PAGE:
The learning process consists of different steps: building a Training Set (TS), training the system, testing its behaviour and finally classifying unknown objects. When using a distance based rule as a classifier, i.e. 1-Nearest Neighbour (1-NN), the first step (building a training set) includes editing and condensing data. The main reason for that is that the rules based on distance need many time to classify each unlabelled sample, x, as each distance from x to each point in the training set should be calculated. So, the more reduced the training set, the shorter the time needed for each new classification process. This thesis is mainly focused on building a training set from some already given data, and specially on condensing it; however different classification techniques are also compared.
The aim of any condensing technique is to obtain a reduced training set in order to spend as few time as possible in classification. All that without a significant loss in classification accuracy. Some new approaches to training set size reduction based on prototypes are presented. These schemes basically consist of defining a small number of prototypes that represent all the original instances. That includes those approaches that select among the already existing examples (selective condensing algorithms), and those which generate new representatives (adaptive condensing algorithms).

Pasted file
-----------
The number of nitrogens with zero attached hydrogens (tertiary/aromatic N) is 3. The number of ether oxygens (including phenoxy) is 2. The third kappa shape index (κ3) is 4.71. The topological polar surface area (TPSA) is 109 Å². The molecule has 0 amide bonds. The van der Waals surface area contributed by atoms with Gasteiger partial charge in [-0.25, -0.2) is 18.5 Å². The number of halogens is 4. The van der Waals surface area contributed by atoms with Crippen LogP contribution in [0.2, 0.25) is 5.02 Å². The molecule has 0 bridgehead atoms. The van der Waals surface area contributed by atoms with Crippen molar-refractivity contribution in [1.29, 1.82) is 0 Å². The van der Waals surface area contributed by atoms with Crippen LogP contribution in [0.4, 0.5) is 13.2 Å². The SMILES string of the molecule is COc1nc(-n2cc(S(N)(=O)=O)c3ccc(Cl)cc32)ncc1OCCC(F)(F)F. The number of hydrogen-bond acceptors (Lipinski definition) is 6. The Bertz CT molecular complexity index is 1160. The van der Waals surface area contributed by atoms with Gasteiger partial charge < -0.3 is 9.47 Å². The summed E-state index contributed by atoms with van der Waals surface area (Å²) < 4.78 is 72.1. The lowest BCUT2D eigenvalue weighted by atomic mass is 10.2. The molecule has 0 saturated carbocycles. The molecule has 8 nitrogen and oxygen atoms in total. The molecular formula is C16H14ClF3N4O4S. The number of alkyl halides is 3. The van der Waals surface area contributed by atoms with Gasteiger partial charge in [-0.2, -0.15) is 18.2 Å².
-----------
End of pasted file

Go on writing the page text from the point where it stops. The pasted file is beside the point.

Those new reduction techniques are experimentally compared to some traditional ones, for data represented in feature spaces. In order to test them, the classical 1-NN rule is here applied. However, other classifiers (fast classifiers) have been considered here, as linear and quadratic ones constructed in dissimilarity spaces based on prototypes, in order to realize how editing and condensing concepts work for this different family of classifiers.
Although the goal of the algorithms proposed in this thesis is to obtain a strongly reduced set of representatives, the performance is empirically evaluated over eleven real data sets by comparing not only the reduction rate but also the classification accuracy with those of other condensing techniques. Therefore, the ultimate aim is not only to find a strongly reduced set, but also a balanced one.
Several ways to solve the same problem could be found. So, in the case of using a rule based on distance as a classifier, not only the option of reducing the training set can be afford. A different family of approaches consists of applying several searching methods. Therefore, results obtained by the use of the algorithms here presented are compared in terms of classification accuracy and time, to several efficient search techniques.
Finally, the main contributions of this PhD report could be briefly summarised in four principal points. Firstly, two selective algorithms based on the idea of surrounding neighbourhood. They obtain better results than other algorithms presented here, as well as better than other traditional schemes. Secondly, a generative approach based on mixtures of Gaussians. It presents better results in classification accuracy and size reduction than traditional adaptive algorithms, and similar to those of the LVQ. Thirdly, it is shown that classification rules other than the 1-NN can be used, even leading to better results. And finally, it is deduced from the experiments carried on, that with some databases (as the ones used here) the approaches here presented execute the classification processes in less time that the efficient search techniques.